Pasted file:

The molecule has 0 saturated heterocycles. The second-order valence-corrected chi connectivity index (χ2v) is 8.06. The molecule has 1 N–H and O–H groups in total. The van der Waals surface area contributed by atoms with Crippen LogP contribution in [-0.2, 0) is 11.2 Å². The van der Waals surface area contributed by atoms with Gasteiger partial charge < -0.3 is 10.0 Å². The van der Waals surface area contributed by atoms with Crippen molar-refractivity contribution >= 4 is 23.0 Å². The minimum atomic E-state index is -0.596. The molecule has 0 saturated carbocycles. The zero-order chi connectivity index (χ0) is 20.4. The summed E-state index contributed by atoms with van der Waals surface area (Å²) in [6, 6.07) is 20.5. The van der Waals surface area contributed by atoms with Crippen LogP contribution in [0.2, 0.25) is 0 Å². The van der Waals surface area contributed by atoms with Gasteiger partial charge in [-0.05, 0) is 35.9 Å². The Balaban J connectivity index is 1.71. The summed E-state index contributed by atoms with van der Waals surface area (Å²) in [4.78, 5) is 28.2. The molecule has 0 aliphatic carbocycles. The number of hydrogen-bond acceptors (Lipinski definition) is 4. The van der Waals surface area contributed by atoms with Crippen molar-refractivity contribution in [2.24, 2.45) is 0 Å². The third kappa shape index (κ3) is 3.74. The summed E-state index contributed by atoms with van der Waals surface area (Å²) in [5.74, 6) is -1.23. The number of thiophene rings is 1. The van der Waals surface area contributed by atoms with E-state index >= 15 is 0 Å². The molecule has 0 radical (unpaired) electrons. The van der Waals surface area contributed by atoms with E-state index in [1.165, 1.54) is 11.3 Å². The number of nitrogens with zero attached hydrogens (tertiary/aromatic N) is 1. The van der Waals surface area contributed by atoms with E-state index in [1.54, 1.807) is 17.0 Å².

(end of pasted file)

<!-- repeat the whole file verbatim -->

The molecule has 0 saturated heterocycles. The second-order valence-corrected chi connectivity index (χ2v) is 8.06. The molecule has 1 N–H and O–H groups in total. The van der Waals surface area contributed by atoms with Crippen LogP contribution in [-0.2, 0) is 11.2 Å². The van der Waals surface area contributed by atoms with Gasteiger partial charge < -0.3 is 10.0 Å². The van der Waals surface area contributed by atoms with Crippen molar-refractivity contribution >= 4 is 23.0 Å². The minimum atomic E-state index is -0.596. The molecule has 0 saturated carbocycles. The zero-order chi connectivity index (χ0) is 20.4. The summed E-state index contributed by atoms with van der Waals surface area (Å²) in [6, 6.07) is 20.5. The van der Waals surface area contributed by atoms with Crippen LogP contribution in [0.2, 0.25) is 0 Å². The van der Waals surface area contributed by atoms with Gasteiger partial charge in [-0.05, 0) is 35.9 Å². The Balaban J connectivity index is 1.71. The summed E-state index contributed by atoms with van der Waals surface area (Å²) in [4.78, 5) is 28.2. The molecule has 0 aliphatic carbocycles. The number of hydrogen-bond acceptors (Lipinski definition) is 4. The van der Waals surface area contributed by atoms with Crippen molar-refractivity contribution in [2.24, 2.45) is 0 Å². The third kappa shape index (κ3) is 3.74. The summed E-state index contributed by atoms with van der Waals surface area (Å²) in [5.74, 6) is -1.23. The number of thiophene rings is 1. The van der Waals surface area contributed by atoms with E-state index >= 15 is 0 Å². The molecule has 0 radical (unpaired) electrons. The van der Waals surface area contributed by atoms with E-state index in [1.165, 1.54) is 11.3 Å². The number of nitrogens with zero attached hydrogens (tertiary/aromatic N) is 1. The van der Waals surface area contributed by atoms with E-state index in [1.54, 1.807) is 17.0 Å².